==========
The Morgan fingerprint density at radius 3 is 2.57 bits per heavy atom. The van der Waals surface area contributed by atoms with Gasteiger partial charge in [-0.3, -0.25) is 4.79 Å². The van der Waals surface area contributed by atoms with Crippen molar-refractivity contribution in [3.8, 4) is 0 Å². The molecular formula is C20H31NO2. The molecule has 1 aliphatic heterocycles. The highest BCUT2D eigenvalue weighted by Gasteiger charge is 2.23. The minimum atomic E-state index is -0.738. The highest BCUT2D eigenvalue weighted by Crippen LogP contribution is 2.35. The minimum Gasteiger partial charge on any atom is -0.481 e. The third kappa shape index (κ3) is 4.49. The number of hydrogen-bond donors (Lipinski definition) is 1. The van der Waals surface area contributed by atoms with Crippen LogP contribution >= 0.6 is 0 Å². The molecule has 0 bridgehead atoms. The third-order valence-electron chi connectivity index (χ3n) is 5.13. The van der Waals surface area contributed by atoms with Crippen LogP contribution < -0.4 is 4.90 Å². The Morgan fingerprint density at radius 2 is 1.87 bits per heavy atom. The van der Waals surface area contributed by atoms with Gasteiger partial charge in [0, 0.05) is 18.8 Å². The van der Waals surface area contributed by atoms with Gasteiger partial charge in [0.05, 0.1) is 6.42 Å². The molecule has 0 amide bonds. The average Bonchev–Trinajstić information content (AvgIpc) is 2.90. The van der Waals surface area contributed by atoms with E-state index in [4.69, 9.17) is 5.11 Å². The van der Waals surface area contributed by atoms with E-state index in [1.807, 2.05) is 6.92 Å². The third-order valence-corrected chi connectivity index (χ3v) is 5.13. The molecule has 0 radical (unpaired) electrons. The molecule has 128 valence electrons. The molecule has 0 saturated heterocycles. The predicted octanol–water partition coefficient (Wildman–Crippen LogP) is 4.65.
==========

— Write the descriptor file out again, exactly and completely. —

The Morgan fingerprint density at radius 3 is 2.57 bits per heavy atom. The van der Waals surface area contributed by atoms with Gasteiger partial charge in [-0.3, -0.25) is 4.79 Å². The van der Waals surface area contributed by atoms with Crippen molar-refractivity contribution in [3.8, 4) is 0 Å². The molecular formula is C20H31NO2. The molecule has 1 aliphatic heterocycles. The highest BCUT2D eigenvalue weighted by Gasteiger charge is 2.23. The minimum atomic E-state index is -0.738. The highest BCUT2D eigenvalue weighted by Crippen LogP contribution is 2.35. The minimum Gasteiger partial charge on any atom is -0.481 e. The third kappa shape index (κ3) is 4.49. The number of hydrogen-bond donors (Lipinski definition) is 1. The van der Waals surface area contributed by atoms with Crippen LogP contribution >= 0.6 is 0 Å². The molecule has 0 bridgehead atoms. The third-order valence-electron chi connectivity index (χ3n) is 5.13. The van der Waals surface area contributed by atoms with Crippen LogP contribution < -0.4 is 4.90 Å². The Morgan fingerprint density at radius 2 is 1.87 bits per heavy atom. The van der Waals surface area contributed by atoms with Gasteiger partial charge in [0, 0.05) is 18.8 Å². The van der Waals surface area contributed by atoms with Gasteiger partial charge in [0.05, 0.1) is 6.42 Å². The molecule has 0 amide bonds. The average Bonchev–Trinajstić information content (AvgIpc) is 2.90. The van der Waals surface area contributed by atoms with E-state index in [4.69, 9.17) is 5.11 Å². The van der Waals surface area contributed by atoms with E-state index in [1.807, 2.05) is 6.92 Å². The third-order valence-corrected chi connectivity index (χ3v) is 5.13. The molecule has 0 radical (unpaired) electrons. The molecule has 128 valence electrons. The molecule has 0 saturated heterocycles. The predicted octanol–water partition coefficient (Wildman–Crippen LogP) is 4.65.